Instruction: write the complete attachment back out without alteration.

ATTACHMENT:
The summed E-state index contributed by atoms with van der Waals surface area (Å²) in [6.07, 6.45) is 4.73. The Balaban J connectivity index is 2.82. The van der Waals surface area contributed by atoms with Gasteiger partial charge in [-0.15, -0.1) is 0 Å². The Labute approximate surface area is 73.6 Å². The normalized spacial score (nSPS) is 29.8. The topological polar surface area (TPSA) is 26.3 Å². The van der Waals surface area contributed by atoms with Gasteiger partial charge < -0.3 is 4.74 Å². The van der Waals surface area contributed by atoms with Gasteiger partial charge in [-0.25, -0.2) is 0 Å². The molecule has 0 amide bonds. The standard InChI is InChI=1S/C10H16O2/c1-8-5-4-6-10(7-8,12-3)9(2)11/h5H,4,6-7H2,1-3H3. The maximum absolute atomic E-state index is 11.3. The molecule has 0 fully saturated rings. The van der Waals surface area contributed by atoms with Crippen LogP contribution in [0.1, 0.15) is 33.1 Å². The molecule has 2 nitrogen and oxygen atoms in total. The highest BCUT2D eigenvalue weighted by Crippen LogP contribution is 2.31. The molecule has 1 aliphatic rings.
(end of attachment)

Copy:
The summed E-state index contributed by atoms with van der Waals surface area (Å²) in [6.07, 6.45) is 4.73. The Balaban J connectivity index is 2.82. The van der Waals surface area contributed by atoms with Gasteiger partial charge in [-0.15, -0.1) is 0 Å². The Labute approximate surface area is 73.6 Å². The normalized spacial score (nSPS) is 29.8. The topological polar surface area (TPSA) is 26.3 Å². The van der Waals surface area contributed by atoms with Gasteiger partial charge < -0.3 is 4.74 Å². The van der Waals surface area contributed by atoms with Gasteiger partial charge in [-0.25, -0.2) is 0 Å². The molecule has 0 amide bonds. The standard InChI is InChI=1S/C10H16O2/c1-8-5-4-6-10(7-8,12-3)9(2)11/h5H,4,6-7H2,1-3H3. The maximum absolute atomic E-state index is 11.3. The molecule has 0 fully saturated rings. The van der Waals surface area contributed by atoms with Crippen LogP contribution in [0.1, 0.15) is 33.1 Å². The molecule has 2 nitrogen and oxygen atoms in total. The highest BCUT2D eigenvalue weighted by Crippen LogP contribution is 2.31. The molecule has 1 aliphatic rings.